Customer-oriented service with Service Design


Customer-oriented service with Service Design

More and more products are becoming digital services. From CDs to Spotify, from videos to Netflix and also cars and drills can be rented as a service instead of a product. But how do you compete with a service? Service design is the design discipline that deals with shaping services. I talk to Birgit Mager, service design professor and organizer of the Service Design Network Global Conference on 27 October.

What exactly is service design?

From a customer-oriented vision, service designers work on the innovation of strategic positions, the involvement of new technologies in innovative processes and the improvement of services with the aim of increasing value for both the customer and the service provider. Service design can be applied by small and large organizations; in government, healthcare and the wider public sector. Service design shares the same customer focus of related disciplines, such as User Experience design (UX) and customer experience (CX) and therefore reaches many facets of an organization; from marketing and strategy to IT and innovation.”

Why have I never heard of this service design?

“Service design is a relatively young discipline that originated about twenty years ago. With the current exponential growth of complex, often digitally managed services in combination with the recognition of the customer experience as a positive differentiator, service design is growing and evolving at a rapid pace. Although you may not have heard about it before, you are sure to hear more about it in the future. Service designers are deployed in various fields. Initially by agencies, but nowadays service design is increasingly carried out in-house.”

What does service design do for companies? What problem does it solve?

“Service design has the ability to accelerate innovation through collaboration between multiple stakeholders and to enable an 'outside-in' mindset. I see great added value in bridging differences between departments of a company to work towards a common goal. It also supports the independence of employees to create a good relationship with the users. Service design helps to visualize scenarios of services that do not yet exist, to prototype and test them and to accelerate innovation processes. Direct benefits are efficiency, cost savings, brand differentiation, etc.”

Can you give an example?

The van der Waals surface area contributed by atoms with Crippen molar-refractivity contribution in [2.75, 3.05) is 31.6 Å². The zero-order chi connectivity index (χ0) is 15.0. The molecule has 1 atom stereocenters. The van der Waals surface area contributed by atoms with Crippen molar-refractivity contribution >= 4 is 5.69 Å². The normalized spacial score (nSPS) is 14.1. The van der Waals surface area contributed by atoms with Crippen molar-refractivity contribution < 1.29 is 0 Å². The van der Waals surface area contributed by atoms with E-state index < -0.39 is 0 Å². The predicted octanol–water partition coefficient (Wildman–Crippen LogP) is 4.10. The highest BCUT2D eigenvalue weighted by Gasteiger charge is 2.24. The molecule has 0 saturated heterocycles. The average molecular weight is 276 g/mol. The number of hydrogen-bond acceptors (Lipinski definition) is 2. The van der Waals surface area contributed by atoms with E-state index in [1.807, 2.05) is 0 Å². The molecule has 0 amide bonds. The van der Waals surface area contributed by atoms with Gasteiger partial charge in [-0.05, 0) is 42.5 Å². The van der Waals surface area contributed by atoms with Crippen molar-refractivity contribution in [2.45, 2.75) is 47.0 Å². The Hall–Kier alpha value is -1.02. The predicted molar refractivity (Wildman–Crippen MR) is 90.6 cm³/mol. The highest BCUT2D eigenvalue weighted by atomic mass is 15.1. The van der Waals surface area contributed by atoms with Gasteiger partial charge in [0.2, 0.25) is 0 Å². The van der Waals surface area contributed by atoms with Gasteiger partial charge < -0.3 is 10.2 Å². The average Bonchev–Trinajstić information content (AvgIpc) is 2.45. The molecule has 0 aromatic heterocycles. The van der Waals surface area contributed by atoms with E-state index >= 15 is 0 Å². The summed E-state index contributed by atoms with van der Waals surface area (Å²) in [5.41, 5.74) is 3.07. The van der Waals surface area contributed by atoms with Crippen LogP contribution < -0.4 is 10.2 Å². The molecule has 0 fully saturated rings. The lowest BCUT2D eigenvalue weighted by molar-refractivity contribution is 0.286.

“A good example is a project realized by the Norwegian Designit, which won a Service Design Award in the 'non-profit / Public' category last year with a project for Oslo University Hospital. The project reduced the waiting time for breast cancer patients by 90 percent. A fantastic result for both patients and the hospital and a very concrete example of how service design can optimize processes with all the added value that this entails.”

You are organizing a Service Design Global Conference on 27 and 28 October. Why is that necessary?

“We founded the Service Design Network to support service designers and professionals as well as to create awareness about the field. We do this through events, knowledge sharing, news, case studies, publications, trend reports, an Award program. We organize the SDGC to create an annual event where our community – more than 30,000 students, professionals and researchers – has the opportunity to come together, discuss what is going on in the field and promote service design in other fields.”

Who is this event interesting for and why?

“SDGC is for service designers and anyone who wants to learn about what service design is and how it can create value and apply it within their specific industry. It is of course also for service design professionals who want to network and hear about the latest developments. This year we welcome 71 international experts on stage who will present specific cases of service design applications within various fields, including Rabobank, Spotify, Google and BMW. They give inspiring examples of innovation processes facilitated by service design. Simple solutions for complex services. In addition, the experts coach the participants in practical workshops around the presentations.”

What tips do you have for interested people who can't attend?

“We continuously share information from our network and of course from the SDGC speakers about service design and the various applications through our social channels. So feel free to follow us. On YouTube you can watch our Service Design Show view, here we publish interviews with some of the speakers. In addition, there is touch point, the international magazine for service design, a must to keep up to date.”

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